1. Broaden Your Searches: Ensure that your plagiarism searches cover all applicable offline media when possible. If you post reviews, check newspaper sites such as Google News. Also, search Google Books for your work might appear in printed text. Finally, ensure that any search you use can catch text in PDF files. Most can and that’s important as many printed works are simply uploaded to the Web in PDF format.
  2. Go Through Traditional Channels: Books and newspapers have editors. Advertising agencies have managers. Almost everyone in the print world has someone that they are accountable to and it is very rare for the highest rung to be aware of or condoning plagiarism. The legal risks alone are enough to discourage that. If you discover your work has been plagiarized, contact the person responsible for that publication and let them know immediately. If they are a legitimate publication, and sometimes even if they aren’t, they will take action.
  3. Be Prepared to Back Up Your Claims: It’s always a good idea to be prepared to prove your case, even when only doing with online plagiarism. It is doubly important though with offline plagiarists. Consider using a non-repudiation service, such as Numly or Registered Commons, or at least forging a good relationship with your host so they can help you in a time of crisis.
  4. If Traditional Channels Fail, Get a Lawyer: Generally speaking offline cases of plagiarism are much more likely to be worth going to court over than online ones. The financial stakes are higher and thus the claims can be too. Lawyers are much more likely to take up cases that involved printed copyright infringement than online only ones.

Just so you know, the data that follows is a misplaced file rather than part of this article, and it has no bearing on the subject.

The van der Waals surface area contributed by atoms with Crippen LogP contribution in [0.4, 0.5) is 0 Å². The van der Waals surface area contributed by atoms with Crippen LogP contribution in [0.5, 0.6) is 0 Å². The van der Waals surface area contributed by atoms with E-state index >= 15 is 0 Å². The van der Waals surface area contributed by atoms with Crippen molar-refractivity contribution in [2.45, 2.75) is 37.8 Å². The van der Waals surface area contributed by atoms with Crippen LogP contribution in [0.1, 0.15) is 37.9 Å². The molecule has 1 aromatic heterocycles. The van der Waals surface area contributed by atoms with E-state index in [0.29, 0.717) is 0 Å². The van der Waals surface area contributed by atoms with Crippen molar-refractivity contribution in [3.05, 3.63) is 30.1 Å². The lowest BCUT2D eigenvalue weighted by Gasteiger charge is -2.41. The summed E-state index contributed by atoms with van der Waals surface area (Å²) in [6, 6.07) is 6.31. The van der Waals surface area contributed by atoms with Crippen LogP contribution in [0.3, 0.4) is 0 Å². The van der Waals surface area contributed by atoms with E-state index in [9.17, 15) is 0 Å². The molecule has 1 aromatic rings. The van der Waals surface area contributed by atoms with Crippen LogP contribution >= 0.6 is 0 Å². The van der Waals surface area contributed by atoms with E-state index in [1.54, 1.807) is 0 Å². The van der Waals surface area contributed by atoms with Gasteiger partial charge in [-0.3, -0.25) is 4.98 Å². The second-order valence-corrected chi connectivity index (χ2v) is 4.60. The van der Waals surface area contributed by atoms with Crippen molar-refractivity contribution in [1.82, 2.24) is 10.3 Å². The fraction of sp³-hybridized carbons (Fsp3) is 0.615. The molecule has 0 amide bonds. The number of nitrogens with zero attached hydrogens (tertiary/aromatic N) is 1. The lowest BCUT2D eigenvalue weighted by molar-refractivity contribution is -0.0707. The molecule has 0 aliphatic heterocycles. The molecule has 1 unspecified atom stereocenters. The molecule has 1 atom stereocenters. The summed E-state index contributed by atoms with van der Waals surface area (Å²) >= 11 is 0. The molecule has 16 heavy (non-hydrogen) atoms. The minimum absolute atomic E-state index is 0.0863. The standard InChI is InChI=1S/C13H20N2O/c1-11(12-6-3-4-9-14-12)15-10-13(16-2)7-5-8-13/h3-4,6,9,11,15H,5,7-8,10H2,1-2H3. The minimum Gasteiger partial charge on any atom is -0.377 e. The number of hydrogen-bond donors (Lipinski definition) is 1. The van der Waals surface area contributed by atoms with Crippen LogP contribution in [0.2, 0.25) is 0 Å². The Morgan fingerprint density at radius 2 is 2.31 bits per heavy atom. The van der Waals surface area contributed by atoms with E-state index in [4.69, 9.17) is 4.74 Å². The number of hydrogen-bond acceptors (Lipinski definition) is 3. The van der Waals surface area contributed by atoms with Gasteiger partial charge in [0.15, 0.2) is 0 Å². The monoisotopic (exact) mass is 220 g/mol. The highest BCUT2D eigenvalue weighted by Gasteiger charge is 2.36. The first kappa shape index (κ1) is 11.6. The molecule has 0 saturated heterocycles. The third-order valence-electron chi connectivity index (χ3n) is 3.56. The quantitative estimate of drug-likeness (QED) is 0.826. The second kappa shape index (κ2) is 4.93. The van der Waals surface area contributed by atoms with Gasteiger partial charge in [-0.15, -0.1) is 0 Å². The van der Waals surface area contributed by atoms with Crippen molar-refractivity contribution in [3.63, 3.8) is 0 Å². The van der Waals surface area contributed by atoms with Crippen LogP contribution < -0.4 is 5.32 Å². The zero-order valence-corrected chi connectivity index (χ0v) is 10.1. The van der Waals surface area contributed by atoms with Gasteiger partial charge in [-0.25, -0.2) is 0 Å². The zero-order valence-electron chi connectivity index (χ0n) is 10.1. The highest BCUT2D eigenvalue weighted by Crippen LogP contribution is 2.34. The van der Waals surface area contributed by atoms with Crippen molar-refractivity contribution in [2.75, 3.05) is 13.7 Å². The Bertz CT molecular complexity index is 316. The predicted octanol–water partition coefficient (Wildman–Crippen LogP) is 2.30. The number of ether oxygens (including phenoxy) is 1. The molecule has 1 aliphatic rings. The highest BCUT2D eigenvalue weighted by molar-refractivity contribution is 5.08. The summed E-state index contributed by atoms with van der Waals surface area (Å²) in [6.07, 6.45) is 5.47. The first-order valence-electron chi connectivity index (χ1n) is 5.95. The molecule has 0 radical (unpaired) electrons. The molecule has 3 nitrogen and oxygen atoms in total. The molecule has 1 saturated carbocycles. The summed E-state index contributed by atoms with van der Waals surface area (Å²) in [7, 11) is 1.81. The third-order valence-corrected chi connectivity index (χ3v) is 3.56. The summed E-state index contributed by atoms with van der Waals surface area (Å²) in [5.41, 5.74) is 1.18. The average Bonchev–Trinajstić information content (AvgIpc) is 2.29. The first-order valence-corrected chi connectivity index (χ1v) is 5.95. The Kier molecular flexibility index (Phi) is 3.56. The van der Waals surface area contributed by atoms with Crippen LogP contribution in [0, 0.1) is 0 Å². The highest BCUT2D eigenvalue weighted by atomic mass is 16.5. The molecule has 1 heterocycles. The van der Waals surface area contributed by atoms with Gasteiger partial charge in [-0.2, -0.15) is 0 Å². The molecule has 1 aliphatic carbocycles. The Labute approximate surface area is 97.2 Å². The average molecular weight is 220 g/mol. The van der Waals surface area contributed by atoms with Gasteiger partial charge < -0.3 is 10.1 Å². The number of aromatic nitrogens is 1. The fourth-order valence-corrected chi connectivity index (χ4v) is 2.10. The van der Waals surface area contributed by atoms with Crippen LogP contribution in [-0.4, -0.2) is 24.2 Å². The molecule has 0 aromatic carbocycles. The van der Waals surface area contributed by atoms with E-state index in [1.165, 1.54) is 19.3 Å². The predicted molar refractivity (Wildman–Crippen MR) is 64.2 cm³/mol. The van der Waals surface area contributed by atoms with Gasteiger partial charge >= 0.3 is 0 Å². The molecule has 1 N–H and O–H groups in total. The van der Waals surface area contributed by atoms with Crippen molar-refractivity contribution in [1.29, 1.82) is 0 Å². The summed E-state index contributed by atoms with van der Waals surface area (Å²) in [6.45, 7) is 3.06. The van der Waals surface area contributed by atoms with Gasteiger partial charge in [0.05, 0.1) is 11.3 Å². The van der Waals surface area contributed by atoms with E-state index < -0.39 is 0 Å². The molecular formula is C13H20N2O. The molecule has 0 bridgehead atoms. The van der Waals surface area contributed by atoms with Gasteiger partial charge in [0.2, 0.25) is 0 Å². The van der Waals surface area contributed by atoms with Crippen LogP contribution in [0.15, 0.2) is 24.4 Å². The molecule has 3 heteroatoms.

The bottom line is that there are ways to handle such matters and the vast, vast majority of them do not involve lawyers, a great loss of time or a lot of energy. One just has to be willing to think about how to move in a different industry and handle thing according to their rules.

Conclusions

Despite the seeming never-ending spate of scandals involving journalists and publishers, most members of the print media are honest and won’t plagiarize. Offline cases of plagiarism will remain rare as an overall percentage. The editorial process, the risks (including reputation and occupational risks) and public nature of such failings will keep offline plagiarism cases, especially in major publications, relatively rare.

Still, it is worthwhile to be prepared and to take steps to head off such matters. Simple adjustments to search an resolution methods can help detect and stop offline plagiarism before it is able to hurt your reputation.

Even though such cases will only make up a very small percentage of all plagiarism cases you are likely to encounter, they headaches they can cause make them worth bracing for.

After all, it isn’t such a small percentage when it takes up hours of your time or causes the most damage. At that point it becomes almost your entire plagiarism battle.

Tags: Copyright, Copyright Infringement, Copyright Law, Plagiarism, Scraping, Splogging, Newspapers, Advertising, Books